UBC Theses and Dissertations

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UBC Theses and Dissertations

Recreational carrying capacity in park planning : the case of Garibaldi Provincial Park Graves, Paul Edwin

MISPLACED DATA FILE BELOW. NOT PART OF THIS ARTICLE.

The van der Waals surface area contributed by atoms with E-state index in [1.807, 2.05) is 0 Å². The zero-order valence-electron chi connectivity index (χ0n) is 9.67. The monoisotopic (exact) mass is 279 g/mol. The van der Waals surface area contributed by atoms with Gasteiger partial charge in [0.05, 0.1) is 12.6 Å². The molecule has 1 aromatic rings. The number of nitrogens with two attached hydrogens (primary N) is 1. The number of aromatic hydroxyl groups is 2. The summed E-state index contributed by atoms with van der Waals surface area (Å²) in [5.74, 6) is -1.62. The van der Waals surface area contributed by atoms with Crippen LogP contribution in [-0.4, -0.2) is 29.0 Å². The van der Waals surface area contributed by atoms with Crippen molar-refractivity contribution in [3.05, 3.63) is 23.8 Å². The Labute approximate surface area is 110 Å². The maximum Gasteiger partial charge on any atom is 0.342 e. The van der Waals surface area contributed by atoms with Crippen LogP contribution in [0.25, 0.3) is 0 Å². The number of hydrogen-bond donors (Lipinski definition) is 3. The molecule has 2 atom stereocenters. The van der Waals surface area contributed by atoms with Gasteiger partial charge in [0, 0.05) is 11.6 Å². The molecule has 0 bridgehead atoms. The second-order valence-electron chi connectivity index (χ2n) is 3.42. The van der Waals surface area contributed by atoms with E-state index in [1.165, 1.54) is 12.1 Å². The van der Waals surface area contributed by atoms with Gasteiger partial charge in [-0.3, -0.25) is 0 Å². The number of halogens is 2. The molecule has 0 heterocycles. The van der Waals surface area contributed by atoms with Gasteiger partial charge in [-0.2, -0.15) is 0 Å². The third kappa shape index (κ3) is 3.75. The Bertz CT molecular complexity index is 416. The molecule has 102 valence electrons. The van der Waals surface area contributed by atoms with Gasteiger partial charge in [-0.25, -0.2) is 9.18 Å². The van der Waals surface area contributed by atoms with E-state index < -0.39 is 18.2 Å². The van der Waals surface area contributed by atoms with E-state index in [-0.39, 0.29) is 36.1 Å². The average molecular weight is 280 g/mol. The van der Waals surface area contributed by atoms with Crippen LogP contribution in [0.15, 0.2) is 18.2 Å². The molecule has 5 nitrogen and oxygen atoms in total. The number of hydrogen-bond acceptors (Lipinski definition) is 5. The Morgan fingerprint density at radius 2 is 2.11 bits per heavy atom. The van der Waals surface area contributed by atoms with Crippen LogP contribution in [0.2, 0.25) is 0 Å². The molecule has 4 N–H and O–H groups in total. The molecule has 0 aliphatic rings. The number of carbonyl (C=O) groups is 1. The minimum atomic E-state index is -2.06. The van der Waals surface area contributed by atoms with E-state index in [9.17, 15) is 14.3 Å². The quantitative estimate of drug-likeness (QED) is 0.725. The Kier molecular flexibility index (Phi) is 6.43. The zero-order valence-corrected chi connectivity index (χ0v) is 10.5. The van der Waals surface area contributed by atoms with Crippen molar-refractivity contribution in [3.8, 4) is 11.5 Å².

This thesis explores Recreational Carrying Capacity (RCC). The investigation looks at the theory of RCC, and trends in recreational use and management to make a first estimate of the RCC of Garibaldi Provincial Park, British Columbia, Canada. An extensive literature review is used to synthesize the social, ecological and managerial factors called for in RCC theory; and to summarize relevant aspects of park policy and recreation trends. This review serves as a foundation for adapting a RCC model from the literature. The model is then used to estimate the RCC of the developed backcountry areas of Garibaldi Provincial Park. The emphasis of the thesis is on the ecological component of RCC: a bio-climatic zone inventory, a soil capability survey, and a visual impact assessment are all undertaken to build an estimate of the ecological sensitivity of the study area. The model also uses social influences and BC Parks policy to assist in the formulation of the RCC for the study area. The RCC estimates derived are not precise because of weaknesses in the data base. Nevertheless, the estimates do indicate that the most desirable areas for recreation within Garibaldi Park have reached or exceeded the capability of the biophysical resources of those areas to sustain the recreational activities undertaken. As important as the RCC estimation is the identification of biophysical limitations of the study area. These limitations call for careful site selection in the development and management of Garibaldi Park to protect the biophysical resources which attract recreational use. If the model is to be of greater assistance in park planning and management then more precision is required in the investigation. Increased precision requires dividing the broad bio-climatic zones into sub-zones or micro-zones to allow site and route selection for managing the study area. RCC theory and the RCC model used are useful as planning tools because of the comprehensiveness required by the theory and the explicitness of the values used within the model. However, this comprehensiveness demands a large data base which is not available in the case study of Garibaldi Park. This points to the need for further research if RCC theory and the model used are to be of utility to park planning in B.C.

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